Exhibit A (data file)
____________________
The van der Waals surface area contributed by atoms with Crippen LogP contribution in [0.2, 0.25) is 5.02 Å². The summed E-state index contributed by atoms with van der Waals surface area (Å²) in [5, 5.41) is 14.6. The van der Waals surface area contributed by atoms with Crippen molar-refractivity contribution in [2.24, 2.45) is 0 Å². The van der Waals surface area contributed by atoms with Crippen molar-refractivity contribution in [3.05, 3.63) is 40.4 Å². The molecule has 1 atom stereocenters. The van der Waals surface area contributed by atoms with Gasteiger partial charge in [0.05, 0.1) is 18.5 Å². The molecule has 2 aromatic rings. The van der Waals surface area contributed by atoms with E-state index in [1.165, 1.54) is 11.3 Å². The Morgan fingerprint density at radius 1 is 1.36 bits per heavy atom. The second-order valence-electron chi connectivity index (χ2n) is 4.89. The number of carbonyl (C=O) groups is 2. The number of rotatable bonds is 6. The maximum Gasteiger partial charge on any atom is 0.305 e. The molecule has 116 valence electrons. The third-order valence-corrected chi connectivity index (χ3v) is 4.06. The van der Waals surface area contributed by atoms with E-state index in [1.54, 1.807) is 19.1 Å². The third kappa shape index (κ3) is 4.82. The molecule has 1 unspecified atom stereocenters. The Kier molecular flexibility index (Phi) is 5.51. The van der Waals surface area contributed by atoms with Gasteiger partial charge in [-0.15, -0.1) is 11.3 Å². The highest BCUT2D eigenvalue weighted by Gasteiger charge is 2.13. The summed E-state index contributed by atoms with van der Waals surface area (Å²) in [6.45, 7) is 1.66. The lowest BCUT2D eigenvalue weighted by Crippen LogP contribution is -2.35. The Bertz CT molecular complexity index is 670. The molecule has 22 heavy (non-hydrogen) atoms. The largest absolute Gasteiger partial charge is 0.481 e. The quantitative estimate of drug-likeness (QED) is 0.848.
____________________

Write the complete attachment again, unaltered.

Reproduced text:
The van der Waals surface area contributed by atoms with Crippen LogP contribution in [0.2, 0.25) is 5.02 Å². The summed E-state index contributed by atoms with van der Waals surface area (Å²) in [5, 5.41) is 14.6. The van der Waals surface area contributed by atoms with Crippen molar-refractivity contribution in [2.24, 2.45) is 0 Å². The van der Waals surface area contributed by atoms with Crippen molar-refractivity contribution in [3.05, 3.63) is 40.4 Å². The molecule has 1 atom stereocenters. The van der Waals surface area contributed by atoms with Gasteiger partial charge in [0.05, 0.1) is 18.5 Å². The molecule has 2 aromatic rings. The van der Waals surface area contributed by atoms with E-state index in [1.165, 1.54) is 11.3 Å². The Morgan fingerprint density at radius 1 is 1.36 bits per heavy atom. The second-order valence-electron chi connectivity index (χ2n) is 4.89. The number of carbonyl (C=O) groups is 2. The number of rotatable bonds is 6. The maximum Gasteiger partial charge on any atom is 0.305 e. The molecule has 116 valence electrons. The third-order valence-corrected chi connectivity index (χ3v) is 4.06. The van der Waals surface area contributed by atoms with E-state index in [1.54, 1.807) is 19.1 Å². The third kappa shape index (κ3) is 4.82. The molecule has 1 unspecified atom stereocenters. The Kier molecular flexibility index (Phi) is 5.51. The van der Waals surface area contributed by atoms with Gasteiger partial charge in [-0.15, -0.1) is 11.3 Å². The highest BCUT2D eigenvalue weighted by Gasteiger charge is 2.13. The summed E-state index contributed by atoms with van der Waals surface area (Å²) in [6.45, 7) is 1.66. The lowest BCUT2D eigenvalue weighted by Crippen LogP contribution is -2.35. The Bertz CT molecular complexity index is 670. The molecule has 22 heavy (non-hydrogen) atoms. The largest absolute Gasteiger partial charge is 0.481 e. The quantitative estimate of drug-likeness (QED) is 0.848.